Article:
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Joint Statement at the Panel on the Promotion and Protection of Human Rights in the Context of Peaceful Protests
2011/09/13
Madam President,
    I have the honor to deliver this statement on behalf of the following countries: Algeria, Angola, Bangladesh, Bahrain, Belarus, Bolivia (Plurinational State of), Congo, Cuba, Democratic People's Republic of Korea, Djibouti, Ecuador, Iran (Islamic Republic of), Kuwait, Lao People's Democratic Republic, Malaysia, Mauritania, Myanmar, Namibia, Nicaragua, Pakistan, Philippines, Qatar, Russian Federation, Saudi Arabia, Sri Lanka, Sudan, Tajikistan, Uganda, Uzbekistan, Venezuela (Bolivarian Republic of), Viet Nam, Yemen, Zimbabwe and my own country China.
    Currently, the promotion and protection of human rights in the context of peaceful protests causes much attention. We listened carefully to the statements of His Excellency Mr. Nasheed, President of Maldives, Ms. Kyung-wha Kang, Deputy High Commissioner for Human Rights, and all the panelists.
    Peaceful protests are mainly related to the right to freedom of expression and peaceful assembly. According to the Universal Declaration of Human Rights, everyone has the right to freedom of expression and peaceful assembly. At the same time, the International Covenant on Civil and Political Rights stipulates that the exercise of the right to freedom of expression and peaceful assembly may be subject to certain restrictions imposed in conformity with the law and which are necessary in a democratic society in the interest of national security or public safety, public order, the protection of public health or morals or the protection of the rights and freedoms of others. Moreover, exercising human rights and fundamental freedoms can not be interpreted as implying for any State, group or person any right to engage in any activity or to perform any act aimed at the destruction of human rights, as stipulated in the Universal Declaration of Human Rights, the International Covenant on Economic, Social and Cultural Rights and the International Covenant on Civil and Political Rights.
    The responsibility of promoting and protecting human rights in the context of peaceful protests lies in the governments of countries where peaceful protests occur. Governments should earnestly listen to and address people's legitimate aspirations, as well as protect human rights of all under their jurisdiction. There is a need to continue to develop constructive interaction between governments and people. Meanwhile, governments also have duties to take necessary measures to maintain public security, public order and social stability, in accordance with domestic law and international law obligations by which they are bound.
 International cooperation for the promotion and protection of human rights should continue to be carried out in full conformity with the purposes and principles of the United Nations Charter and international law and, inter alia, with full respect for sovereignty, territorial integrity, political independence, the non-use of force or the threat of force in international relations and non intervention in matters that are essentially within the domestic jurisdiction of any State.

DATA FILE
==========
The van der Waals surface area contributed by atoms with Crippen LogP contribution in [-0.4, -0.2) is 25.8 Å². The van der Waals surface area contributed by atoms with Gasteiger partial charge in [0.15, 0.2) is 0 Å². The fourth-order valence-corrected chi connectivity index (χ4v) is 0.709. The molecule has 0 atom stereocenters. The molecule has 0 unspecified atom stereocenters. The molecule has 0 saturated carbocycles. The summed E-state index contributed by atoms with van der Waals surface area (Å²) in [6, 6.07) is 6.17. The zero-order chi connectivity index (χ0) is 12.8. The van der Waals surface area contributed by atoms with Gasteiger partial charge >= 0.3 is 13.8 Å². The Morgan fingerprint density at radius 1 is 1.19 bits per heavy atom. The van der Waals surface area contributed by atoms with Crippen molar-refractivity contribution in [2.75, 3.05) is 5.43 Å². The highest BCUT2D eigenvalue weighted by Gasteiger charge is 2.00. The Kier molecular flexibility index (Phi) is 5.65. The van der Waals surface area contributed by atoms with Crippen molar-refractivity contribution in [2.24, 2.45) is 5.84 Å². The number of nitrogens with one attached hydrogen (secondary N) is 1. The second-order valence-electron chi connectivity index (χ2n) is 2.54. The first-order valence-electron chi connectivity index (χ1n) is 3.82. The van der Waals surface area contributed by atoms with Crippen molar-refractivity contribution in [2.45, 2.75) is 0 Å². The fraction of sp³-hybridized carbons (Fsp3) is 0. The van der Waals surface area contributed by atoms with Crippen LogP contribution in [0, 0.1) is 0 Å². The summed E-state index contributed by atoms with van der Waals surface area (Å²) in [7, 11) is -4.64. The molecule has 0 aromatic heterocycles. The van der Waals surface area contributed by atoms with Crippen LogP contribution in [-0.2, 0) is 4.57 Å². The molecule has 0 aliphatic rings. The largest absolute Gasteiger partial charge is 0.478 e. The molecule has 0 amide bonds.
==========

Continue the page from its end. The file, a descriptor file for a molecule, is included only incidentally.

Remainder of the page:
Recent events in different parts of the world have proven that protests that start peacefully may unwittingly turn violent. If some protesters conduct violence, is the protest still peaceful in nature? How can governments safeguard social stability by taking necessary measures while avoiding excessive use of force? How to prevent protesters from violating human rights while governments are required to promote and protect human rights? Reflecting on these issues is essential to our study on how to promote and protect human rights in the context of peaceful protests.
    As a new type of communication tool, social media plays an important role in facilitating people's daily exchanges, and promoting freedom of expression. However, in recent social turmoil in many countries, misuse of social media may become problematic. How to address the negative impact of social media while making the best use of it is a common problem faced and considered by all countries. We take note of the announcement of the British Prime Minister David Cameron, essentially saying that the British Government is working with the police, the intelligence services and industry to consider suspending relevant web services when people are plotting violence, disorder and criminality by using social media.
    Madam President,
    The promotion and protection of human rights in the context of peaceful protests is a complicated issue. It is our hope that all countries can make full use of this panel, to discuss in depth, in a pragmatic and constructive manner, on how to enable people to exercise the right to freedom of expression and peaceful assembly while maintaining public safety, public order and social stability, share experiences and promote common understanding, so as to play a positive role in advancing healthy development of international human rights cause.
    Thank you, Madam President.
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